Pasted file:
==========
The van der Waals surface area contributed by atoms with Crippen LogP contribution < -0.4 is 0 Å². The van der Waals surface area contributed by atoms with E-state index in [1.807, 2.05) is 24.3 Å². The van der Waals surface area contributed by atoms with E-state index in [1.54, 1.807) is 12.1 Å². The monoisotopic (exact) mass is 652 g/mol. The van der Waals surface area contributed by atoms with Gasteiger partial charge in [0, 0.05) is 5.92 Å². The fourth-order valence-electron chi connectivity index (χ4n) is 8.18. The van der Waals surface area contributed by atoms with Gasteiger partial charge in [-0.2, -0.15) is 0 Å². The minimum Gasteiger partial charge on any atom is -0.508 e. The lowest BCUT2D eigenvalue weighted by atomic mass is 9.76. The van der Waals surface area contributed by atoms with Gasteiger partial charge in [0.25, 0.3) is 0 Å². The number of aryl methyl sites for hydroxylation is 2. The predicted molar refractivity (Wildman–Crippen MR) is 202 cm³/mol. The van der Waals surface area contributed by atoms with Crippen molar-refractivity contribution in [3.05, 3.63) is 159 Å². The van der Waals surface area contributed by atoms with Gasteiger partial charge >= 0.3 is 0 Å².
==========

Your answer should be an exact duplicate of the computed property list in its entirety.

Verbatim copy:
The van der Waals surface area contributed by atoms with Crippen LogP contribution < -0.4 is 0 Å². The van der Waals surface area contributed by atoms with E-state index in [1.807, 2.05) is 24.3 Å². The van der Waals surface area contributed by atoms with E-state index in [1.54, 1.807) is 12.1 Å². The monoisotopic (exact) mass is 652 g/mol. The van der Waals surface area contributed by atoms with Gasteiger partial charge in [0, 0.05) is 5.92 Å². The fourth-order valence-electron chi connectivity index (χ4n) is 8.18. The van der Waals surface area contributed by atoms with Gasteiger partial charge in [-0.2, -0.15) is 0 Å². The minimum Gasteiger partial charge on any atom is -0.508 e. The lowest BCUT2D eigenvalue weighted by atomic mass is 9.76. The van der Waals surface area contributed by atoms with Gasteiger partial charge in [0.25, 0.3) is 0 Å². The number of aryl methyl sites for hydroxylation is 2. The predicted molar refractivity (Wildman–Crippen MR) is 202 cm³/mol. The van der Waals surface area contributed by atoms with Crippen molar-refractivity contribution in [3.05, 3.63) is 159 Å². The van der Waals surface area contributed by atoms with Gasteiger partial charge >= 0.3 is 0 Å².